Press Release

Oxygen Isotope Variation in Meteorite Provides Insight Into Planet Formation

By SpaceRef Editor
March 3, 2011
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Oxygen Isotope Variation in Meteorite Provides Insight Into Planet Formation

NASA research on a meteorite has provided new evidence that the inner planets formed from materials spread far and wide in the early solar system, and not just from nearby matter. Oxygen isotopic measurements in the core and outer rim of a calcium-aluminum-rich inclusion contained in the Allende meteorite record the entire range of oxygen isotopic composition previously measured in all solids in the solar system.

The research provides the first measurements to show that early forming solids experienced vastly varying environments during the planet-forming period of our solar system. The study substantiates ideas that the terrestrial planets—Earth, Mars, Mercury and Venus—formed as a result of materials accreting from various sources across the protoplanetary disk rather than from just a nearby region. The findings will be published online March 4 in the journal Science.

“To find, in one grain of nebular dust, values that systematically span nearly the entire oxygen isotopic range is remarkable. It requires that we take a critical look at our current models for protoplanetary disk evolution,” said Justin Simon, NASA planetary scientist in the Astromaterials Research and Exploration Science Directorate at NASA’s Johnson Space Center in Houston and lead author of the paper.

A protoplanetary disk is a disk of dense gas surrounding a newly formed star. Concepts of how protoplanetary disks evolved have been the subject of debate for many years.

Using the NanoSIMS (nanometer-scale secondary-ion mass spectrometer) at Lawrence Livermore National Laboratory in Livermore, Calif., Simon and scientists from LLNL, University of California, Berkeley, and the University of Chicago measured the concentrations of oxygen isotopes found in a calcium-aluminum-rich inclusion (CAI) contained in a piece of the Allende meteorite.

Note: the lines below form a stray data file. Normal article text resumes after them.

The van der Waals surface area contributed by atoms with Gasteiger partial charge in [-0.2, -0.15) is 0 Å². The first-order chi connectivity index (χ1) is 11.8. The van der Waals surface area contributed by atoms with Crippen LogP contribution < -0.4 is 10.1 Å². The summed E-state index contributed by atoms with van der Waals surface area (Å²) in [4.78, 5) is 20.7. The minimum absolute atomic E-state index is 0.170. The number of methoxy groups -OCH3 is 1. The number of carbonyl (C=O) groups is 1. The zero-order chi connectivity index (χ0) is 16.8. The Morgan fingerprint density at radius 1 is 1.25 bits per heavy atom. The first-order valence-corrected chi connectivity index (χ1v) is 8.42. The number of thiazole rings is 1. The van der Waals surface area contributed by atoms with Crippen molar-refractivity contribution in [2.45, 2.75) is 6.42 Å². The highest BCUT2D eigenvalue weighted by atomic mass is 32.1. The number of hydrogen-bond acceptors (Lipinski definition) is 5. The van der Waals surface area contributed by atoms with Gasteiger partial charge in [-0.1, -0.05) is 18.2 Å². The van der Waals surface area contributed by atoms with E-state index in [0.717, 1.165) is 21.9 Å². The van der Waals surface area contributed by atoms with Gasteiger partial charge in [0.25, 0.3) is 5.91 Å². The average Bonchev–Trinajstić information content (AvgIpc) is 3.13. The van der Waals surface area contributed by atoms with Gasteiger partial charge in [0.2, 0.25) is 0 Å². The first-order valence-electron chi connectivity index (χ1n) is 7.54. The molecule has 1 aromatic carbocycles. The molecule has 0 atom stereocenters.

Allende is the largest carbonaceous chondrite meteorite ever found on Earth. It fell to the ground in 1969 on the Mexican state of Chihuahua. One of the most studied of all meteorites, it is notable for possessing abundant CAIs.

Carbonaceous chondrite meteorites can be thought of as leftover building materials that did not go into making the planets. Because they are made up of materials like CAIs that come from the planet-forming period of our solar system, they contain a record of the early solar system, including information about how the planets formed.

CAIs formed very early in the evolution of the solar system and grew from nebular gas. At 4.57 billion years old, CAIs are millions of years older than more recently formed objects in the solar system, such as planets, which formed about 10-50 million years later.

The paper presents evidence that CAIs formed from several oxygen reservoirs, likely in distinct regions of the solar nebula. Through oxygen isotopic analysis, the team found that the CAI moved farther from the sun, where the CAI exchanged oxygen with at least one separate gaseous reservoir that was similar in composition to that of the building materials of the terrestrial planets. Evidence in the rim indicates that the CAI passed through various regions of the protoplanetary disk, and likely returned back to its place of origin near the sun.

Scientists once adhered to a “feeding zone” theory of planet formation, believing that a planet developed by accreting material by and large only at the same distance from the sun as its orbit. In the early 2000s this model changed as theoretical modelers proposed that instead of all the material coming from the same “feeding zone,” large amounts of materials came from regions both closer to and farther from the sun.

“This is the first actual, measurable evidence in a sample that this new idea of material going in and out is the real story,” said Simon. “Results from our sample analysis confirm, for the first time, the radial transfer model of planetary formation. Our work challenges the notion of the ‘feeding zone.’”

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SpaceRef staff editor.